Choose the health content that’s right for you, and get it delivered right in your inbox.
Sue Smith is her 90-year-old mother’s caretaker. She’s faced some real challenges with her mother’s care since the outbreak of COVID-19, but the pandemic has not stopped her efforts to ensure her family’s health and well-being.
“I’m a caretaker for many people,” she said. “I try to help them through different situations, like bringing my parents to treatments. I love taking care of my family.”
But with her recent breast cancer diagnosis, Smith is having to shift some of that focus on herself.
As a retired grandmother, Smith has had to deal with her own share of health complications throughout her life. Growing up in a rural area of North Central Kansas, she didn’t have access to very many health services as a child. It was when she arrived for an internship in Metro Kansas City – where she would eventually settle down – that she began her health journey.
Around the time of her internship, Smith heard that her grandmother had discovered a lump. Eventually, her grandmother passed away of breast cancer.
“After that experience, I told my mom she had to get her mammograms,” Smith said. “I started bringing my parents down to Kansas City for their own physicals.”
Smith’s commitment to primary care is why she’s seen her own primary care physician (PCP) Bradley Yost, MD, for around 20 years. He’s a board-certified family medicine physician with AdventHealth Medical Group.
While the COVID-19 pandemic impacted Dr. Yost’s practice in the spring (initially limiting care to acute cases), he said they’re back to their regular patient load. This is the case for AdventHealth and many other health organizations across the country.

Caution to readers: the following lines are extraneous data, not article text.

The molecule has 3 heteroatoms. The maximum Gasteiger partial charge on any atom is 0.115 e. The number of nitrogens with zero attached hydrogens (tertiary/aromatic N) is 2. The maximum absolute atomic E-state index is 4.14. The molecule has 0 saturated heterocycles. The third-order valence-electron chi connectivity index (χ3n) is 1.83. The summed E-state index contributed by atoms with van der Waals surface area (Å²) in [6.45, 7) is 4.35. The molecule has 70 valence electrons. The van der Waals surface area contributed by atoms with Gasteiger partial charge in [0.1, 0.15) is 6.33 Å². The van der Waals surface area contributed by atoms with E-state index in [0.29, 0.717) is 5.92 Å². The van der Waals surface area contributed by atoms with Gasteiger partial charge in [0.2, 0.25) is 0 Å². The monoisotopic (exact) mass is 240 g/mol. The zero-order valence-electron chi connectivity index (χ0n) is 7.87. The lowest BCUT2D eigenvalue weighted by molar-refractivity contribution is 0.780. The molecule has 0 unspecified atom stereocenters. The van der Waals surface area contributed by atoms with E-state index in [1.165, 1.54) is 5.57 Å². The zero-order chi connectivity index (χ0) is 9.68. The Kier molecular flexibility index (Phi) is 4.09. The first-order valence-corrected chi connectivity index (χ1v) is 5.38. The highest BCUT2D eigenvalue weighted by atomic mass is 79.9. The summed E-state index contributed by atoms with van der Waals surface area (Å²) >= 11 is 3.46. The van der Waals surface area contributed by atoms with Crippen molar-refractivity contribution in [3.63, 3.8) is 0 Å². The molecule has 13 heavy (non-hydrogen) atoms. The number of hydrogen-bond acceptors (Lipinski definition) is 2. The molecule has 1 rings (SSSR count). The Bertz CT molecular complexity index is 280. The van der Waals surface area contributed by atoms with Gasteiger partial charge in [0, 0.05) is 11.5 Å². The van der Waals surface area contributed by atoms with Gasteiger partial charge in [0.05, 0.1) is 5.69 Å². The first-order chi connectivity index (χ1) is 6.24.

“At this point, we have better scientific knowledge of COVID,” said William Scharf, MD, AdventHealth’s executive clinical director of quality and safety. “We understand how it’s transmitted and what we can do to reduce the risk of transmission.”
To reduce risk and keep people safe, medical facilities like Dr. Yost’s practice have introduced touchless registration and advanced cleaning procedures in waiting rooms and patient rooms. They’re keeping patients outside until staff are ready to see them, and once inside, they require patients to social distance and wear masks. And depending on the type of visit and issue, they’re relying a lot more on telehealth.
These safety measures are in place so that patients can resume primary care and other important health services that are key to early prevention and better outcomes. A 2019 study published in JAMA (Journal of the American Medical Association) Internal Medicine found that adults with primary care were significantly more likely to receive more high-value care such as cancer screenings, including colorectal cancer screening and mammography.
While AdventHealth did see a substantial drop in screening mammograms and colonoscopies in the early months of the pandemic, Dr. Scharf assures that the health system is getting caught up. In fact, mammography rates are higher now than when the pandemic first hit.
“It’s possible that the extensive work that’s been done to assure the safety of our patients has worked,” he said. “It’s too early to tell for sure how things will pan out, but our recovery curve is very positive. The point is, if you missed a screening in April or May, you can come back and get on track.”
While Smith contemplated delaying her mammogram back in June, she said she’s glad she kept her appointment instead of risking being scheduled in a later month. Her prognosis is positive and she recently underwent surgery.
“I feel comfortable with my prognosis,” Smith said. “The team is wonderful. They’ve put me at ease and I feel very safe here.”